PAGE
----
Most of us newbies are in too much of a rush to do stuff, without realizing just how much learning we are going to have to do along the way.
So, I say to all "US" newbies - "S-L-O-W Down Just a Little Bit". Enjoy the ride. It is better than a thrill ride at an amusement park.

Old Geezer, :cool:
Tango Charlie
Tango I can reallly relate to this. I have fell in love with Linux and learning more about computer sciences. It’s so exciting and really opens up a new world of potential I never even realised. Especially having had some health issues been able to learn from home online about Linux is very healing satisfying.

I too am at fault with been very impatient, although I see it as a positive , it’s like having a high enthusiasm and burning passion for something and one can’t stand for mediocrity , one strives to want to learn and master all aspects! but slowly I realise the monumental amount of information that is contained within learning Linux (or any os) and I realise I will never know and understand all of it. `The best one can do is focus on ones interests,goals and enjoy the process of learning and enjoying something new. /it’s humbling to know that one will never know everything and will always have to remain open to new ideas and ever evolving tech.

Linux is so vast I feel as though I could spend a year of solid study and still feel I know very little. I like to think this is why Linux commmunities are so strong because as individuals none of us know everything there is to know but as a community together we can solve any problem and fix any solution and because of this there will always be a need and. A reason to help each other out.
 

jglen490

Active Member
@70 Charlie Tango. You are so right.

I started my Linux journey about 25 years ago, when a friend gave me a set of 20-ish floppy disks with Slackware. It was a good introduction, with a bad distro, and nothing but attitude from Slackware aficionados. That journey took a giant positive leap, when I found a boxed Red Hat 5.2 in a thrift shop, and both life and Linux were looking good. It wasn't long before I could ditch dual booting with Windows, and move on with an old laptop - and my wife could have our Windows PC back full time!

Over time, I tried several Linux and BSD distros, each better than the last. Finally about 14 years ago, I discovered Kubuntu and found "the one". I have tried others, but always came back to Kubuntu, and today I use nothing but the LTS versions, and now run 18.04 on my custom built desktop unit. I do play around with other distros, but now on an old Toshiba laptop, several generations from that first old IBM TP365XD laptop.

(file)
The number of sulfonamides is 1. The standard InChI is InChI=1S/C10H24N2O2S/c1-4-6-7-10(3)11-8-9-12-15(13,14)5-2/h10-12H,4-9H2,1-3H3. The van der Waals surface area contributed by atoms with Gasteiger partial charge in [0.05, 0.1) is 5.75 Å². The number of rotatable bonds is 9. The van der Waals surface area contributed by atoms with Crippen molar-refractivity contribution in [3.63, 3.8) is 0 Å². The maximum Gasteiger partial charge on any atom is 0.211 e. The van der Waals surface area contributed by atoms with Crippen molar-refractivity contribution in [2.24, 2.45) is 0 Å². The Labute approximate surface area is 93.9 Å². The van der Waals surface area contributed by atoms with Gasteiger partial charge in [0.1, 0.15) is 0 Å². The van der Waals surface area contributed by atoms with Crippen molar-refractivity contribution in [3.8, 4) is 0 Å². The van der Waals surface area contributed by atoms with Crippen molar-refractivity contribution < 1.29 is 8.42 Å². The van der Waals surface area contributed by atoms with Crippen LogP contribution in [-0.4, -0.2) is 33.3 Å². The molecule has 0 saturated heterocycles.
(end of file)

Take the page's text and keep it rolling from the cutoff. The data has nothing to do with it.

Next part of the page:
I have learned what it means to have stability in a distro, and how hardware and OS influence the choices for each. Still much to learn, and much time - the rest of my life -. to learn it
 

wizardfromoz

Super Moderator
Staff member
Gold Supporter

captain-sensible

Well-Known Member
@jglen490
I started my Linux journey about 25 years ago, when a friend gave me a set of 20-ish floppy disks with Slackware. It was a good introduction, with a bad distro, and nothing but attitude from Slackware aficionados.

Things haven't changed that much. If you ever saw the film about Alan Turing then its not difficult to make the leap that those with extreme mental talent may also have other issues. If i were to make a psychological assessment of some slackware users i might say there is an element being emotionally retarded, an element of supercilliouness and having a warped map of the world. But enough about me ...see what i did there ? Slackware current is a great distro and i use it despite the Slackware aficionados.
 

Nik-Ken-Bah

Well-Known Member
As the song from Monty Pythons film "The life of Brian" goes
here's the opening verse of " Look one the bright side of Life"

Some things in life are bad
They can really make you mad
Other things just make you swear and curse
When you're chewing on life's gristle
Don't grumble, give a whistle
And this'll help things turn out for the best

And always look on the bright side of life
Always look on the light side of life